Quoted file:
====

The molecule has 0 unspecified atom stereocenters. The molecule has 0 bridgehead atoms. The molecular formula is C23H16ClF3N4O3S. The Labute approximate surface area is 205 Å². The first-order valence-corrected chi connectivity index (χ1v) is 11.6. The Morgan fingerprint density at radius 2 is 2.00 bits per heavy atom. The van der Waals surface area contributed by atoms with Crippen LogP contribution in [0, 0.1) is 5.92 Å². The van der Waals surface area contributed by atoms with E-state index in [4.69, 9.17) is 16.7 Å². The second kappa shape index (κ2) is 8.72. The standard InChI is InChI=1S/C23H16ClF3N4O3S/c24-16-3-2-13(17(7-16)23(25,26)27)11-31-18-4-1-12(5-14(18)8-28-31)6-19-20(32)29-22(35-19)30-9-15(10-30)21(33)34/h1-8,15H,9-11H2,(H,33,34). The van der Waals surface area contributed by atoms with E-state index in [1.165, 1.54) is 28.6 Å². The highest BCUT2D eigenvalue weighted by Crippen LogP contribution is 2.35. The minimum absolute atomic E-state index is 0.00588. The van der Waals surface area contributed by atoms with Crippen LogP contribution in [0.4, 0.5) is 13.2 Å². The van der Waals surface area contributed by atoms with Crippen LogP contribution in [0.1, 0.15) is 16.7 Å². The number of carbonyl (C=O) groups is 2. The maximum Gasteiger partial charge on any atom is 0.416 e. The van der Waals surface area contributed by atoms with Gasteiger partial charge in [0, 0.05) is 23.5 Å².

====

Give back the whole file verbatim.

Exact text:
The molecule has 0 unspecified atom stereocenters. The molecule has 0 bridgehead atoms. The molecular formula is C23H16ClF3N4O3S. The Labute approximate surface area is 205 Å². The first-order valence-corrected chi connectivity index (χ1v) is 11.6. The Morgan fingerprint density at radius 2 is 2.00 bits per heavy atom. The van der Waals surface area contributed by atoms with Crippen LogP contribution in [0, 0.1) is 5.92 Å². The van der Waals surface area contributed by atoms with E-state index in [4.69, 9.17) is 16.7 Å². The second kappa shape index (κ2) is 8.72. The standard InChI is InChI=1S/C23H16ClF3N4O3S/c24-16-3-2-13(17(7-16)23(25,26)27)11-31-18-4-1-12(5-14(18)8-28-31)6-19-20(32)29-22(35-19)30-9-15(10-30)21(33)34/h1-8,15H,9-11H2,(H,33,34). The van der Waals surface area contributed by atoms with E-state index in [1.165, 1.54) is 28.6 Å². The highest BCUT2D eigenvalue weighted by Crippen LogP contribution is 2.35. The minimum absolute atomic E-state index is 0.00588. The van der Waals surface area contributed by atoms with Crippen LogP contribution in [0.4, 0.5) is 13.2 Å². The van der Waals surface area contributed by atoms with Crippen LogP contribution in [0.1, 0.15) is 16.7 Å². The number of carbonyl (C=O) groups is 2. The maximum Gasteiger partial charge on any atom is 0.416 e. The van der Waals surface area contributed by atoms with Gasteiger partial charge in [0, 0.05) is 23.5 Å².